On Blessings

Lately, I’ve been thinking of things going on in my life, or that have happened in my life, and started to call the good ones (like, the really good ones) “blessings”.  It’s something that I’ve heard some of my older or elder friends say, too, about some of the nicer things in life, and…it’s weird.  Before initiation into Santeria, I would never really have used the word “blessing” to describe a good thing that happens.  Awesome, fantastic, or great, perhaps, but “blessing” was weird for me to think of it that way. Now, it seems a lot more natural; perhaps it’s just a shift in the crowd I run with and adopting the terminology, but seeing how I was already running with them before, something must have clicked into place for this sense of the word “blessing” to click for me.

Let’s recap, I suppose. From my Western religious or magical viewpoint that I’d assume is more-or-less common (but I could be wrong!), a blessing is a ritual act where something or someone is blessed.  For instance, a Catholic priest can bless a saint medallion (or any number of other things), and oftentimes perform a light or simple exorcism of a person which can also count as a blessing.  Other priests in other traditions and religions generally follow suit, with the overall goal to instill a force or presence of holiness or divinity in a material vessel, animate or not.  For many of the same reasons, many of the enchanting or consecrating acts magicians do can also be considered blessings; heck, the language we use is often identical to those used in the Church, if not taken directly from their liturgies and rituals, with much the same effect (though issues of apostolic succession and the lack thereof can subtly change or weaken the end result).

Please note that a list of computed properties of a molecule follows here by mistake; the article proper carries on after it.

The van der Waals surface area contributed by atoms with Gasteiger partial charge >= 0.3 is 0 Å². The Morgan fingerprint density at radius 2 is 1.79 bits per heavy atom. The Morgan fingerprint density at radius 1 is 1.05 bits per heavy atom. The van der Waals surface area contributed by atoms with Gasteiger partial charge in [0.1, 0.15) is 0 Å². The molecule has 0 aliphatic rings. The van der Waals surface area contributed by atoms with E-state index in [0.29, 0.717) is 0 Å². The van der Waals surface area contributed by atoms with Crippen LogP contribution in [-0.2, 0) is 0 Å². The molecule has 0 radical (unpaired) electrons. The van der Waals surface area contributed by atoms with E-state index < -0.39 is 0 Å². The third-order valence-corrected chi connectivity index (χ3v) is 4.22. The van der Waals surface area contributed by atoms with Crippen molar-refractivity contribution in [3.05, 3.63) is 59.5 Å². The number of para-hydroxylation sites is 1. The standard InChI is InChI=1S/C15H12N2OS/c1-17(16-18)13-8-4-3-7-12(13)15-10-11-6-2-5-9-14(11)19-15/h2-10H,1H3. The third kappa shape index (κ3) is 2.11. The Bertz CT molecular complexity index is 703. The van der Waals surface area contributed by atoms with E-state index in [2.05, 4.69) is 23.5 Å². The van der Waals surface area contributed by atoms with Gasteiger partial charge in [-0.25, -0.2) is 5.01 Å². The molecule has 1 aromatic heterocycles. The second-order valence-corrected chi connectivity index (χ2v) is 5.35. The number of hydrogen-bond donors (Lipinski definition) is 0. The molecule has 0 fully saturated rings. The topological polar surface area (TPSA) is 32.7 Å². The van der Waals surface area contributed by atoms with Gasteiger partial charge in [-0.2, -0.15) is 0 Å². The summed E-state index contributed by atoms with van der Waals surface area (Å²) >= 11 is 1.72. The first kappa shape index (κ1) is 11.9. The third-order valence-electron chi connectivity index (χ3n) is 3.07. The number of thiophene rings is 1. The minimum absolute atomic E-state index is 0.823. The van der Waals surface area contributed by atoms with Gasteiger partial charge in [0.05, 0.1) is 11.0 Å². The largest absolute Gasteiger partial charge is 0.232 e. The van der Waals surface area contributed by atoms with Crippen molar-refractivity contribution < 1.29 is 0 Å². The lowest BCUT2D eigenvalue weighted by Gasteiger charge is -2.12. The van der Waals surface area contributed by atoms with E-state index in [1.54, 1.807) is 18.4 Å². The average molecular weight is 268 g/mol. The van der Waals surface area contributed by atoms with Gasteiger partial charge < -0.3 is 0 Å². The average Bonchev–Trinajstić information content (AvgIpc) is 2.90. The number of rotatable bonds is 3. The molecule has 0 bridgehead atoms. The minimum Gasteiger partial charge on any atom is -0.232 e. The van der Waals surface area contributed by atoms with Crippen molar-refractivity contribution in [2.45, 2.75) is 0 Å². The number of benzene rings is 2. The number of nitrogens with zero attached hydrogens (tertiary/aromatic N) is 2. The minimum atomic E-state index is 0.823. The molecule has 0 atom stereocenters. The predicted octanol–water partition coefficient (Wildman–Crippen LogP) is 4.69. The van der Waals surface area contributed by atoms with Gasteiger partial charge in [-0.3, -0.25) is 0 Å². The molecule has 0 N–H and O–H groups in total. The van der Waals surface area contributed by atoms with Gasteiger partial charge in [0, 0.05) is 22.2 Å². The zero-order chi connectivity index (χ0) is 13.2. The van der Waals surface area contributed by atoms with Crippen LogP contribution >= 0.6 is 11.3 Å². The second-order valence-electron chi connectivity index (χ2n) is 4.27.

We can look at the word “blessing” in two etymological ways: the first, using the Germanic word family of bless, blood, and blót, and the second using the Latin word family of benedicere.  In the former, we have an original word coming from Germanic paganism of “marking with blood”, leading to the term blót, a sacrifice, and blót-hus, “house of worship” or “temple”.  By using the blood of sacrificed animals, the divine figures of worship, the place of worship, and the worshipers themselves would be instilled with the special powers contained within; there are conceptual parallels between this and the Old Testament use of sacrificed oxen and bulls in the Temple, as well as the literal bloodbath Moses gave to the Hebrews as he came down from the Mount.

In the second sense, we have the far more bland Latin term benedicere, literally meaning “to speak well” or “to say good things”.  However, in the Christian sense, consider that Jesus Christ is the Word of God, the Logos; to speak good things upon someone is to literally cast the power of God upon them for good ends and with good means.  This builds upon the more fundamental Abrahamic understanding of a blessing (all of which ultimately come from God) to the effect that to be blessed is to be favored and approved by God.  This ties into the otherwise unusual statement “Blessed are you, Lord our God” (how almost all Jewish blessings, or berakhot, begin); after all, how could God be blessed, if God gives all blessings?  It’s because being the source of blessings is indistinguishable from the quality of being blessed; both the blessing and the blessor are identical.